“I figured out how to make the money. You fellows will have to figure out how to spend it.”
With every fall comes auburn leaves, overpriced pumpkin lattes, and palpable excitement over an obscure merit-based lottery only a few can ever hope to achieve.
That time of year where The MacArthur Fellows Program doles out their annual allotment of $625,000 to those “who have shown extraordinary originality and dedication in their creative pursuits.”
A truly amazing achievement. A time for celebration of exceptionalism in unadulterated charity. A possible day of recognition in the future for the ingenious invention of the peanut butter tuna sandwich.
But the reason to create the benevolent $7.5 billion private foundation in the first place is almost equally malevolent.
The Founding Father
The foundation was founded (yes, me write good words) by none other than John D. MacArthur. Born in 1897 in relative poverty, John went on to pursue education to the highest aspirational levels of the modern-day conservative movement.
He dropped out in the eighth grade.
Of note, the Basic Ethics and Morals 101 was likely a class in grade 9.
John’s father was a Baptist preacher. His brother won an Academy Award as a screenwriter. His sister-in-law was the famous actress Helen Hayes. Another brother owned a small insurance company.
John went into sales.
He tried out a few different jobs over the early years, but one niche kept dragging his interest back to the desk. Selling insurance.
He got a taste of insurance early on working with his brother. People got a taste of John’s ethics later on when he left his first wife and two children to marry his hot secretary.
Now with a bit of cash — her family was somewhat wealthy — they went and bought a struggling small life insurance company called Banker’s Life and Casualty, running the company alongside his new investor-with-benefits.
Too Poor to Insure?
One century ago, most life insurance was only affordable to the wealthy class. John set out to change that by offering industry-breaking $1 policies and heavily advertising them in local newspapers around the country.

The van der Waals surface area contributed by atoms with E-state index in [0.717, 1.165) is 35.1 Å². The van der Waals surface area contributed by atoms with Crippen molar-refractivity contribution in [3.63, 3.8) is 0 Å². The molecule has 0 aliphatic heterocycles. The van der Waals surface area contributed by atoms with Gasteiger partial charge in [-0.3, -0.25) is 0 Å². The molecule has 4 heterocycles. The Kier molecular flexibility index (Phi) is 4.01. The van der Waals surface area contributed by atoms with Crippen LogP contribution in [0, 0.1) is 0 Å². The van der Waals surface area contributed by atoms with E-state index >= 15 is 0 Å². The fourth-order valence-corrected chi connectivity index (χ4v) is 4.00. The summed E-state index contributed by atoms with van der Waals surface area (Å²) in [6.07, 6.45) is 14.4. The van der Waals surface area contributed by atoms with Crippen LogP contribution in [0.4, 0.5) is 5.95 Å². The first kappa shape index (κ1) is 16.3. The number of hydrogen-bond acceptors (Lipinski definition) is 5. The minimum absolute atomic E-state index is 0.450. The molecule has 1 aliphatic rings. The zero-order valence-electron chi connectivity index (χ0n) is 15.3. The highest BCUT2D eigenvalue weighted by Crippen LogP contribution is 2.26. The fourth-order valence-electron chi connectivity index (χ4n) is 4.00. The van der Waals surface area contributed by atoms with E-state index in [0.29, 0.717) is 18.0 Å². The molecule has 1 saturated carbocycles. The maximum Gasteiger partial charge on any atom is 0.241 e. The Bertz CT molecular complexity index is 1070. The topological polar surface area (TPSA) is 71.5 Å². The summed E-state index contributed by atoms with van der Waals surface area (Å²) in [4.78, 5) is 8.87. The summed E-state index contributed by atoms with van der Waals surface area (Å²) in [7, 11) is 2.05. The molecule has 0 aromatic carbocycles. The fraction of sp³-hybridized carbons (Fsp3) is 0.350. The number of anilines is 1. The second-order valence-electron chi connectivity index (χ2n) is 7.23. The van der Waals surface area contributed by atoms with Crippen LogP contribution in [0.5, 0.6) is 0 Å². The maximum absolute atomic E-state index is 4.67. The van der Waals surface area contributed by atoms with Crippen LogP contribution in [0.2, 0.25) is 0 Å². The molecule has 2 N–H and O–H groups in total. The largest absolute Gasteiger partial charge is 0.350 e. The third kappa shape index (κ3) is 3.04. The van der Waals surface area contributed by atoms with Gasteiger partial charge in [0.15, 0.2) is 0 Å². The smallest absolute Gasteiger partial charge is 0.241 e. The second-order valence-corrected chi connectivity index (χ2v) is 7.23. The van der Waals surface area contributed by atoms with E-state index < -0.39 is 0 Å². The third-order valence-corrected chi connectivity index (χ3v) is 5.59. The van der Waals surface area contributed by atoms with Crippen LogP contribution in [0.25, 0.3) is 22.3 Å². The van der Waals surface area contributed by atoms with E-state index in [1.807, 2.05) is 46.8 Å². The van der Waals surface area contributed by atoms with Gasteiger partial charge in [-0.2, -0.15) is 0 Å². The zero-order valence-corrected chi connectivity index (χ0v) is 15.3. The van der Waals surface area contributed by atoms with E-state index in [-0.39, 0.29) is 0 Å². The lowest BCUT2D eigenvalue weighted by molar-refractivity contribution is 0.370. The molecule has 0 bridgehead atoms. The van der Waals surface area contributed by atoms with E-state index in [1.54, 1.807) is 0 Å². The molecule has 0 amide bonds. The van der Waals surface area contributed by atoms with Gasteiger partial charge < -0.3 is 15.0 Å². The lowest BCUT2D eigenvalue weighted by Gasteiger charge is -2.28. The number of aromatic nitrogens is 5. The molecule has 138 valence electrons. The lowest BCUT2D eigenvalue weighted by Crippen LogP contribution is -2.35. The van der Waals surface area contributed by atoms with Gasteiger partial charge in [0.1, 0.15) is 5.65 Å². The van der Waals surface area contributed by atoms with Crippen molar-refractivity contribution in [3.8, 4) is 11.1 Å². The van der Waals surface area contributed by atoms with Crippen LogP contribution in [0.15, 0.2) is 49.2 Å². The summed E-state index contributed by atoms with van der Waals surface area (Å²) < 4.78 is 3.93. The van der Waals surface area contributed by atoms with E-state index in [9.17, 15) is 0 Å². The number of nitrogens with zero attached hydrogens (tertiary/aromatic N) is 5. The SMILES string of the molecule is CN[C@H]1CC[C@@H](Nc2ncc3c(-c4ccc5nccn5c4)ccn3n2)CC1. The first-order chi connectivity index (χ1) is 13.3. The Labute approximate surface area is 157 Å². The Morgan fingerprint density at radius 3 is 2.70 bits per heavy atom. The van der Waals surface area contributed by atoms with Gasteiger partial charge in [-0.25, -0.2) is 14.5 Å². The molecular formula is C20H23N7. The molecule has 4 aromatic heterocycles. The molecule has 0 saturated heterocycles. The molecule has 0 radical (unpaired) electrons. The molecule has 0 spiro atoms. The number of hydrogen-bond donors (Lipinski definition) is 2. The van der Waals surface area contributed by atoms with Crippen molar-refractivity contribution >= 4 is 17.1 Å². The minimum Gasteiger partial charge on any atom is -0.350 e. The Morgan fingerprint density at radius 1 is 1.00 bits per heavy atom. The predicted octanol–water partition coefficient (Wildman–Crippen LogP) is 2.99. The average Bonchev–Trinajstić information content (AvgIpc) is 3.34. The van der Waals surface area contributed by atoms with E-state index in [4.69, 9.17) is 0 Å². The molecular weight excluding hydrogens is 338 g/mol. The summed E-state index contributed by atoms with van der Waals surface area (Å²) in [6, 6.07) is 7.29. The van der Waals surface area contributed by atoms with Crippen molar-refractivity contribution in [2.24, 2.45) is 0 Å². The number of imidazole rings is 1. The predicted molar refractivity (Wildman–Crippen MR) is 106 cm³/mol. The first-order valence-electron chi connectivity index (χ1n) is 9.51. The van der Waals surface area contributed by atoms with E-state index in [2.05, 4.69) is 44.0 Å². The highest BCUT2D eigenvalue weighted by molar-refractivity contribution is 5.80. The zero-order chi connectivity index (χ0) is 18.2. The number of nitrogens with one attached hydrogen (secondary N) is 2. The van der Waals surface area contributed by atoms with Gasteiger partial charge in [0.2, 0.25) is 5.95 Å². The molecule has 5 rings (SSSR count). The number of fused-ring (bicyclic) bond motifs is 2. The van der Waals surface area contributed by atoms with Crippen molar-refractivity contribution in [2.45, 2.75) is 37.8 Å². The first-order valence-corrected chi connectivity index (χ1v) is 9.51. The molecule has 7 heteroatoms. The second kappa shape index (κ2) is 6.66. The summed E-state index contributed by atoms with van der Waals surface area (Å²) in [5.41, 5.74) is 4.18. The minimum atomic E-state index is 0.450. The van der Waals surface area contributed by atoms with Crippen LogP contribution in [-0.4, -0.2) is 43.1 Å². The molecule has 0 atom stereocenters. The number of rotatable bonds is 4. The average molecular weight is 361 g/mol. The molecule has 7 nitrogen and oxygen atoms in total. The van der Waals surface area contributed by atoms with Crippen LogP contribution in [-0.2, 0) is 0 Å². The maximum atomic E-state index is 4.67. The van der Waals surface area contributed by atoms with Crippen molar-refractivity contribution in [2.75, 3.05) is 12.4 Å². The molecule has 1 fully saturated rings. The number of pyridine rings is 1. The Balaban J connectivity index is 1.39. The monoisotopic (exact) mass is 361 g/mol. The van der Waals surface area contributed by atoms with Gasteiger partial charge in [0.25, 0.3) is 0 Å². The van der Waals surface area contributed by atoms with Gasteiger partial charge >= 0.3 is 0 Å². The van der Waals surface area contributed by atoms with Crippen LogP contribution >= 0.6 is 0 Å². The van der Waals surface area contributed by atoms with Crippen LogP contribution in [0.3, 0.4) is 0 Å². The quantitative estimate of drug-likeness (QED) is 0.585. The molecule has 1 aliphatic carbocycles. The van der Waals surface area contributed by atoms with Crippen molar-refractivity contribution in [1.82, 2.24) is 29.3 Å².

He also took the innovative step of mailing out his offer to thousands of homes in a flyer, something uncommon at the time. It may or may not be a coincidence Spam was invented around then, too.
Regardless of relation to delicious canned goods, it seemed John had a decent flair for marketing. But alas, he really should’ve attended that grade nine ethics class.
Business Was Booming
Sales exploded but costs didn’t. A sure recipe for success if there ever was one. Customers around the U.S. could now afford insurance, regardless of income level.
Marketing accolades rolled in. Business groups praised his new-age jazzy style of doing insurance. 14 state insurance departments even gave him a call to chat.
It turns out, Johnny boy had a few unwritten policies most customers were unaware of:
Policy #1: His company frequently made “mistakes” in the addresses of insurance payout checks. The exact same houses with correctly written addresses for the initial advertisements (spam).
Policy #2: It was standard practice to discard claims — perhaps even automatically — and instead only helped customers if they repeatedly chased them.
Denying people their legally due payments in their greatest time of need?
“No problem!” — John, Probably.
Yet another strike in the long list of massive companies who made their fortunes off of scamming hard-working Americans out of their money. In this case, people likely went bankrupt, lost their homes, livelihoods, and more.
Hurray for bootstraps!
It’s Never Too Late to Change
But don’t worry my young leftist friends, he changed his ways. His company received countless accolades in the 1940s for being one of the only large employers in the country to employ hundreds of older and handicapped workers.
Such a drastic society-benefiting work policy that pre-dated many workers’ rights legislations? By god, this man was a visionary! So, of course, the press praised him. You would praise him. I would praise him. Who wouldn’t?
John received so much positive press about the employment policy he self-financed a documentary to show how great his idea (he) was.
“America’s Untapped Assets” was shown frequently on TV as a public service and eventually resulted in John getting a special commendation from the President’s Committee!
“(The) basement ceilings were unusually low. … Bankers was still able to make this usable space, however, by hiring dwarfs as custodians.”
It turns out Bankers Life’s office building had a lot of nearly unusable space in its cramped basement. That’s not a problem if you’re named John and hire “dwarves” and wheelchair-bound employees to work in those claustrophobic possibly dangerous quarters.